Mr. LoDuca said in an affidavit that he did not conduct any of the research in question, and that he had “no reason to doubt the sincerity” of Mr. Schwartz’s work or the authenticity of the opinions.
The Judge and Mr. Schwartz Investigate
Judge Castel appears to have investigated on his own when he called for the June 8th hearing. He wrote that the clerk of the 11th Circuit had confirmed that the docket number printed on the purported Varghese opinion was connected to a different case.
Calling the opinion “bogus,” Judge Castel noted that it contained internal citations and quotes that were also nonexistent. He further indicated that five of the other decisions submitted by Mr. Mata’s lawyers seemed to be fake.
At this point, Mr. Mata’s lawyers offered affidavits containing their version of what had happened.
Mr. Schwartz wrote that he had originally filed Mr. Mata’s lawsuit in state court, but after the airline had it transferred to Manhattan’s federal court, where Mr. Schwartz is not admitted to practice, his colleague Mr. LoDuca became the attorney of record. Mr. Schwartz said he had continued to do the legal research without Mr. LoDuca’s involvement.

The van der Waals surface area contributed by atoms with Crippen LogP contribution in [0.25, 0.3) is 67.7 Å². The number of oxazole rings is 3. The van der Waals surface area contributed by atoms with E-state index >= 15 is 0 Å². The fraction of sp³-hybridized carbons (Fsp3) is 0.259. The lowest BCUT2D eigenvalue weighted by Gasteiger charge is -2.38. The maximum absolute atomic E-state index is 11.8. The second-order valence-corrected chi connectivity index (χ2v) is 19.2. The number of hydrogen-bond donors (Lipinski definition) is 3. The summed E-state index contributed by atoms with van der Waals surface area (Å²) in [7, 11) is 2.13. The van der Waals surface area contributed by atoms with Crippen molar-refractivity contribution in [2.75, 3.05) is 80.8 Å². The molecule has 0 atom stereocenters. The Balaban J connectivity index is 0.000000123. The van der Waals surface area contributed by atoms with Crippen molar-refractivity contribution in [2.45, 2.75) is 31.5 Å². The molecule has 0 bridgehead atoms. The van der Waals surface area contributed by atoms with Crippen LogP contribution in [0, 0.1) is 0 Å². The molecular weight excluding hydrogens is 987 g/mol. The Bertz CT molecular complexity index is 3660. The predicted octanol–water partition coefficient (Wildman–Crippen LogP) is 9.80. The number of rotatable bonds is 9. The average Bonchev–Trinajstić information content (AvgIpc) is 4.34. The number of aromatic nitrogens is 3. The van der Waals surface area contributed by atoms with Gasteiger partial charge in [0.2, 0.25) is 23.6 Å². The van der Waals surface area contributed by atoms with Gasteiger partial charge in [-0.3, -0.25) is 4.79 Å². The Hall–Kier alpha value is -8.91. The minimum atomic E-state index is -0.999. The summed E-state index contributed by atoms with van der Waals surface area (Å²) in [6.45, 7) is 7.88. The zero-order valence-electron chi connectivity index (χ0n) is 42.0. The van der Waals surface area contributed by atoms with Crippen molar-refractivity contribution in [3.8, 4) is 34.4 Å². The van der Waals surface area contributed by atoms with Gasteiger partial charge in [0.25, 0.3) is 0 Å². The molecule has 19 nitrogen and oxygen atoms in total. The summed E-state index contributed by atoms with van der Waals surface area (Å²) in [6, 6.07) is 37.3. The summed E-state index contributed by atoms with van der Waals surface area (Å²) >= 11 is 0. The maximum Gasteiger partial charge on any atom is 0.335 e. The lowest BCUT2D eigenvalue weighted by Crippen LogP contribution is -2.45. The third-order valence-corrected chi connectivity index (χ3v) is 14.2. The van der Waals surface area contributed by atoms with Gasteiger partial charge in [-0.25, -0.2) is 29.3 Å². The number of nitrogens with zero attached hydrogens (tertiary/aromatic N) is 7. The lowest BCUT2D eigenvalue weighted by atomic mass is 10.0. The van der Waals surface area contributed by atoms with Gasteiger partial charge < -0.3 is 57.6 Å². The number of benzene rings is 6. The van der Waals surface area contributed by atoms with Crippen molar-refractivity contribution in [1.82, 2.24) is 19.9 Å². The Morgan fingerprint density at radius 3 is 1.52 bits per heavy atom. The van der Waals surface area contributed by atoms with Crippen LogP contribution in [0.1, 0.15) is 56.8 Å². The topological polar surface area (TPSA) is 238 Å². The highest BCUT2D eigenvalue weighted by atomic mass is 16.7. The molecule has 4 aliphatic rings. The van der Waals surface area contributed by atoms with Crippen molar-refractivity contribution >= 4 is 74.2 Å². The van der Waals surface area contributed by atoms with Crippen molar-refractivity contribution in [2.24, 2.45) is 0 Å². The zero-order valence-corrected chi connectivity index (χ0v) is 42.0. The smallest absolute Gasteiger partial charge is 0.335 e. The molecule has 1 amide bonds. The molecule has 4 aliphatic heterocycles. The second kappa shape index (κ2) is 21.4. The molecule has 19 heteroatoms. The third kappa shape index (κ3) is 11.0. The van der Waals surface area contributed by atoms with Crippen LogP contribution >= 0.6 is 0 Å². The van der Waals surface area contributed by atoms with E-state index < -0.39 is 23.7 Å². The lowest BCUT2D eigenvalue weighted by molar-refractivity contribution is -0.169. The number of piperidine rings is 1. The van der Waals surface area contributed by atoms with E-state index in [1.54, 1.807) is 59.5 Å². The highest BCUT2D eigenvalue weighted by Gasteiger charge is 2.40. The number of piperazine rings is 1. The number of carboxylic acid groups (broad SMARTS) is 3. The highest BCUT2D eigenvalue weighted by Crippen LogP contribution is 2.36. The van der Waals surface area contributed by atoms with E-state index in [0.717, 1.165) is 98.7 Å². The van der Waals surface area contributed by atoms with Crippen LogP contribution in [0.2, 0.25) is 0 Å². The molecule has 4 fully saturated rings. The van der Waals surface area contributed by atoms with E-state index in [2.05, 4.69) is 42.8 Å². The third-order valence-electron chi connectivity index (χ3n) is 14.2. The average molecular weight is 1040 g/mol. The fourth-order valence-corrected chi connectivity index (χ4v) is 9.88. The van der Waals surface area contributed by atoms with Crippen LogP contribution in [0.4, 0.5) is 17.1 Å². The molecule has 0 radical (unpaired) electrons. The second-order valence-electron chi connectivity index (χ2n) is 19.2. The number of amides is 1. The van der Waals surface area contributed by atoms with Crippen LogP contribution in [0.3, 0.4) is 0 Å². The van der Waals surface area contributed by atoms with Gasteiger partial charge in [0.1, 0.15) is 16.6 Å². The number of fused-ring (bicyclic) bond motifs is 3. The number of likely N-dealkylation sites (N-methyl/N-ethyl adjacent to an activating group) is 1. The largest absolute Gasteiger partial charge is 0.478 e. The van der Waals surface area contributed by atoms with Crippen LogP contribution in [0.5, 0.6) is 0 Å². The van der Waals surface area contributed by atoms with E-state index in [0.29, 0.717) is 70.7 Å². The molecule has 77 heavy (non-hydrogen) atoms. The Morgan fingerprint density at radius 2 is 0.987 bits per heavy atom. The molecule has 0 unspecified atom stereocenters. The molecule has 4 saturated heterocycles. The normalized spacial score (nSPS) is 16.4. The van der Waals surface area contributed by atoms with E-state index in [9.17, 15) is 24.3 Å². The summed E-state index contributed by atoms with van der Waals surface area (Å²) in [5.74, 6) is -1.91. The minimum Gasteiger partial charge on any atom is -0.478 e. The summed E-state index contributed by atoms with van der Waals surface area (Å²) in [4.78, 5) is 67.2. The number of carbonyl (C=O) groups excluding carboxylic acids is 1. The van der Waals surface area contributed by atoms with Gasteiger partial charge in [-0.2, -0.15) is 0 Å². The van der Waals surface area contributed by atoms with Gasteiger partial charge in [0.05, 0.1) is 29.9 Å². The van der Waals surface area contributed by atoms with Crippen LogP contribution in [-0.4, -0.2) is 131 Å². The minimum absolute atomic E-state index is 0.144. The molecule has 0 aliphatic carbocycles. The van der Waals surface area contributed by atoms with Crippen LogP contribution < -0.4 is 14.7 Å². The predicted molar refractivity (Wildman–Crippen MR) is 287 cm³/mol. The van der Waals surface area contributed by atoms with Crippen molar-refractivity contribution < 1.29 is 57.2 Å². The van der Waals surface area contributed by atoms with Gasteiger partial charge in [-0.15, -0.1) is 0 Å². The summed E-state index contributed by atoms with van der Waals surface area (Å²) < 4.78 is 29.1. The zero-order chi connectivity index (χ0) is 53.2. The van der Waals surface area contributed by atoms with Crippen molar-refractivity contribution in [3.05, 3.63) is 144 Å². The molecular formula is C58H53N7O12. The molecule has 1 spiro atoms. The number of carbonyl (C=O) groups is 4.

Mr. Schwartz said that he had used ChatGPT “to supplement” his own work and that, “in consultation” with it, found and cited the half-dozen nonexistent cases. He said ChatGPT had assured him that Varghese was a real case. He submitted a copy of the exchange with ChatGPT to the court.
He asked for a source and ChatGPT gave him a legal citation.
He asked if other cases the chatbot had provided were fake.
ChatGPT replied, “No, the other cases I provided are real and can be found in reputable legal databases.”